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Disruption of SA tourism will come from outside - CEO

Aug 02 2017 07:16
Carin Smith

Cape Town - What keeps him awake at night is that he believes disruption of the SA tourism industry will come from the outside, Sisa Ntshona, CEO of SA Tourism (SAT) told MBA students at the University of Stellenbosch Business School (USB).

He pointed out that globally there was a total of 1.2 billion arrivals in 2016 and this is the market from which SA's tourism industry must "fish".

"SA has a unique problem in that it has to try and include tha majority in the economy, whereas in other countries the challenge is to try and include minorities," he explained.

That is why he sees the tourism industry as a way of creating transformation, inclusivity as well as empowerment and sustainability.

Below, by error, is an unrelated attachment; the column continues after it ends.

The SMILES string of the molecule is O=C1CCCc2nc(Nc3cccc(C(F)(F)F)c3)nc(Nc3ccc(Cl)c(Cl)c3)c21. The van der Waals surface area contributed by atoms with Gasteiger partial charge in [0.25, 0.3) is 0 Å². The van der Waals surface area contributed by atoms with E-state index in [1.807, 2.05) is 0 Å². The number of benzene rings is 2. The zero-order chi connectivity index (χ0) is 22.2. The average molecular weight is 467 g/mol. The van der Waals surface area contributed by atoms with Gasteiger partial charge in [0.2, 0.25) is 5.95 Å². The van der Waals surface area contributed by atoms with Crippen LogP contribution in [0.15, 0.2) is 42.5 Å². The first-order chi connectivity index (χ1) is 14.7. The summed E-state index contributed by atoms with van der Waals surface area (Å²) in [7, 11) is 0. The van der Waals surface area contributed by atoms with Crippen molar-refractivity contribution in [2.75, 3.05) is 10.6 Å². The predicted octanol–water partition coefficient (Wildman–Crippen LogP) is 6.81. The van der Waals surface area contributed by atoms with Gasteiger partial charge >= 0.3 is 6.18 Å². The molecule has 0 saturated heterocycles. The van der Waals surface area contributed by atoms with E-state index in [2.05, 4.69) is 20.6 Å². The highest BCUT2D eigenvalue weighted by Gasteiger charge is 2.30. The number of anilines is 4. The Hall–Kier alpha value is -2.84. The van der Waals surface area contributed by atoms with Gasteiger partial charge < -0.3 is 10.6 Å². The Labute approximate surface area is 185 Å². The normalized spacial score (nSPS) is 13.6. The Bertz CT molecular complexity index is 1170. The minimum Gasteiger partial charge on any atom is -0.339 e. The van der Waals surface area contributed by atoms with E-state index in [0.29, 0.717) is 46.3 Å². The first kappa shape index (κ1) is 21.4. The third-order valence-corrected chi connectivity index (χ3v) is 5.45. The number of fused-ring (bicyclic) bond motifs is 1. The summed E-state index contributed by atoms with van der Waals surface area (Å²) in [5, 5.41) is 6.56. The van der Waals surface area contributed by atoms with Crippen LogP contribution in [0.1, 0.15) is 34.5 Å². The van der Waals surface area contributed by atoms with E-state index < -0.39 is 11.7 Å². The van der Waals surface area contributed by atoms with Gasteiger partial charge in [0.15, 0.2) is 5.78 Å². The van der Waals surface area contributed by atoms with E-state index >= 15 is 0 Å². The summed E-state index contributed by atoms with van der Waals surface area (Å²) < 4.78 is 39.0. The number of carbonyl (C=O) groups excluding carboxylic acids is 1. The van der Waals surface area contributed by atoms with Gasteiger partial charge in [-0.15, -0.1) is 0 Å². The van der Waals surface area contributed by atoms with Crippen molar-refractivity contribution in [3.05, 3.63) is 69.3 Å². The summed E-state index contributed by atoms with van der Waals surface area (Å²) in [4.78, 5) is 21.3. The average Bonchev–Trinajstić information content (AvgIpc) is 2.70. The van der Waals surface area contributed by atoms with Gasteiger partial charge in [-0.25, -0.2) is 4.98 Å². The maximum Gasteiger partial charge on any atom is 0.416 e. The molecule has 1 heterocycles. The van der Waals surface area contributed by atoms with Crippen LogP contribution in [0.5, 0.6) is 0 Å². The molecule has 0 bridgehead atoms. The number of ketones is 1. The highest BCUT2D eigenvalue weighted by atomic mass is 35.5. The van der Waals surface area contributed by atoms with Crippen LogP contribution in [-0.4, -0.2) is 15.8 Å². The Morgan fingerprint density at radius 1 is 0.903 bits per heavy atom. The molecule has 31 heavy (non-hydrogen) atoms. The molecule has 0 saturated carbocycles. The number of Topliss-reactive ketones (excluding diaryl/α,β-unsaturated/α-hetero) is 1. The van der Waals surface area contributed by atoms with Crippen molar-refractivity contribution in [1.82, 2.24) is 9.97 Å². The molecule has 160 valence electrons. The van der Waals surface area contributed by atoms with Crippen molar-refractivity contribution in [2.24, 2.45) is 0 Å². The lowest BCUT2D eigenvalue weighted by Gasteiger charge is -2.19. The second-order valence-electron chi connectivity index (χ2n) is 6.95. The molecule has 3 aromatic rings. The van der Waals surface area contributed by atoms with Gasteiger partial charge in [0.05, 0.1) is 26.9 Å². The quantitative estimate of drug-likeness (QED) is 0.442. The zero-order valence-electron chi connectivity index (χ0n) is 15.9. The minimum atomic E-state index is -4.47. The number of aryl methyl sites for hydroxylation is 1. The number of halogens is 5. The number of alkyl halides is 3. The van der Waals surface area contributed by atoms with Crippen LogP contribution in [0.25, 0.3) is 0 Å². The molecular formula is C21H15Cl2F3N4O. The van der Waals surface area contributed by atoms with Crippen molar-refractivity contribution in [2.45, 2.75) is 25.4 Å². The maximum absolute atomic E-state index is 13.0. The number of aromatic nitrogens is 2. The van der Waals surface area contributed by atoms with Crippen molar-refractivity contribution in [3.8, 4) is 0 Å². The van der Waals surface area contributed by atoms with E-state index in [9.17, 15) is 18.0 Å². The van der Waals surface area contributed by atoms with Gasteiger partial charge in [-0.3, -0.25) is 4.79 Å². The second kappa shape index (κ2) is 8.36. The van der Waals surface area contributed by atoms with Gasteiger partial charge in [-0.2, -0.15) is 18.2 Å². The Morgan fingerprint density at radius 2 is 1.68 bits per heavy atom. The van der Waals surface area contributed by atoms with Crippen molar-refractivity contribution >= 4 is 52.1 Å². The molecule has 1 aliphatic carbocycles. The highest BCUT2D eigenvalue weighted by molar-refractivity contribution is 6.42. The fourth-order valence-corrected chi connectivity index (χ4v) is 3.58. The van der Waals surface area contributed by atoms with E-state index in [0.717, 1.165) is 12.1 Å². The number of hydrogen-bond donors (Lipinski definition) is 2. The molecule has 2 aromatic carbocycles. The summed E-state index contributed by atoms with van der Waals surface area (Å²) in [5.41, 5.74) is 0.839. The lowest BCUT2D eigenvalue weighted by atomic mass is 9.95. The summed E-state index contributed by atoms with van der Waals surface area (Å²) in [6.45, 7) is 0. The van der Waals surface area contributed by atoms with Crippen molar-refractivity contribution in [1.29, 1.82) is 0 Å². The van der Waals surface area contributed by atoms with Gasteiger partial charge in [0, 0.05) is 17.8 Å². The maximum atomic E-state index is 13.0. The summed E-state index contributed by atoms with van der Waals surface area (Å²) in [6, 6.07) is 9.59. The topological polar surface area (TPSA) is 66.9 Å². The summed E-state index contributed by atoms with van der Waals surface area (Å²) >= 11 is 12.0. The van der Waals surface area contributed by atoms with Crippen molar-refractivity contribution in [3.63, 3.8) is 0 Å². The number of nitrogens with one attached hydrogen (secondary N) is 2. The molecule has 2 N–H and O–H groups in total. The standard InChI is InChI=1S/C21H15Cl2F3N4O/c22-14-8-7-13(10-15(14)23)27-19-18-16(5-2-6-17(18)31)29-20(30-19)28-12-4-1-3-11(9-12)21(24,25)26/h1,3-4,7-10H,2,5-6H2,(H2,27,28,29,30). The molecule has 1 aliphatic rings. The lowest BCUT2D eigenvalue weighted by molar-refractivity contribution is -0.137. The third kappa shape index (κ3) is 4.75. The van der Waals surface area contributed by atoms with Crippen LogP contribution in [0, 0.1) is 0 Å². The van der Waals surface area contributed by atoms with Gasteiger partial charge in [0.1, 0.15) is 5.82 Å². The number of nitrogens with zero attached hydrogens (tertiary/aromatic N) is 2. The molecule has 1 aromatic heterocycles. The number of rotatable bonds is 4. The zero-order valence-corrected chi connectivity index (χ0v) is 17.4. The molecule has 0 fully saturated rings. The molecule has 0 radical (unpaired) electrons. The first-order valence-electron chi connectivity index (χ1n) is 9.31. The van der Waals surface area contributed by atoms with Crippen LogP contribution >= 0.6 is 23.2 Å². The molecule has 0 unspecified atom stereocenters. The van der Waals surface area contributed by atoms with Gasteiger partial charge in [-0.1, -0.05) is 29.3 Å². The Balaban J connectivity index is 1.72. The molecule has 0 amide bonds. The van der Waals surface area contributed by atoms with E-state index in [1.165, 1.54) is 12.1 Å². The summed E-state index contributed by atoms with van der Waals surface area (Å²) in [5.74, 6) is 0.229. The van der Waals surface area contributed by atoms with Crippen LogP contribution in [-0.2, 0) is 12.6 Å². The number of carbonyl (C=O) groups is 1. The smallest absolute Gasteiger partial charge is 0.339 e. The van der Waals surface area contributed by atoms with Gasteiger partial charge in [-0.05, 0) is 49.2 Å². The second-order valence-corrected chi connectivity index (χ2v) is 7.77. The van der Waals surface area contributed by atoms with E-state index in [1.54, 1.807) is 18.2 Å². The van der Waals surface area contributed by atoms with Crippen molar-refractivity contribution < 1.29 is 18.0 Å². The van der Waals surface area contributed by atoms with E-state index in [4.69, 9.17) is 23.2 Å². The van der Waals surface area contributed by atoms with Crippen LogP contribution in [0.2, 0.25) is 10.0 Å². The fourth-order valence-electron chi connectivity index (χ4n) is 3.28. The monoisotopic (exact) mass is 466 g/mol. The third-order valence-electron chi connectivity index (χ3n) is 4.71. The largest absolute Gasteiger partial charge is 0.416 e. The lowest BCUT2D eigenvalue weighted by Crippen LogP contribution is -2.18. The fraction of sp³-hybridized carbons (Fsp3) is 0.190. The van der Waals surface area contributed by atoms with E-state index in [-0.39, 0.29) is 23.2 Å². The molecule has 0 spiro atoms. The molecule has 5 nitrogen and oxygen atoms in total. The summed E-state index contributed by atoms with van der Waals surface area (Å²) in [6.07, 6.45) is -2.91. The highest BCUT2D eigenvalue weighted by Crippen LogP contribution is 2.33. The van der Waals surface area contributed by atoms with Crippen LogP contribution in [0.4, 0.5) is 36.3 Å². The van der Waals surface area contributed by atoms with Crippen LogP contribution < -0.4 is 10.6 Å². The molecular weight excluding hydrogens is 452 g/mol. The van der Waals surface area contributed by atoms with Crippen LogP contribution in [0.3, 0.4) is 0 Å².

"Tourism is a priority sector for SA's economic growth plans. The only way SA can get out of junk status is through trade and tourism can lead the way in this regard," he said.

It is important for him to look at spreading the beneficial tourism impact geographically to all provinces in SA.

"We have tended to profile the country as 'beach, berg, and bush' only and this makes it difficult to attract people to visit a second time," said Ntshona.

READ: Tourism is SA’s new gold rush

At the same time quality assurance is very important in the tourism industry.

He also wants a special focus on domestic tourism. It is lagging as 40% of South Africans polled said they cannot afford to travel, mainly due to unemployment. Many also indicated that they had no reason to travel.

"How do we get people to move and explore? We have so many tourism offerings. If people feel included they will start to protect the industry," he explained.

"Yes, there is room for growth, but at the same time we want inclusive growth. We want to start showcasing a suite of activities and offerings."

For him it is important not just to "sell a bed", but also an experience. This leaves space for more small business entrepreneurs to enter the tourism industry.

During a presentation by the MBA students, they shared that dynamic pricing rather than a dual pricing system should be used to address the affordability issue in SA.

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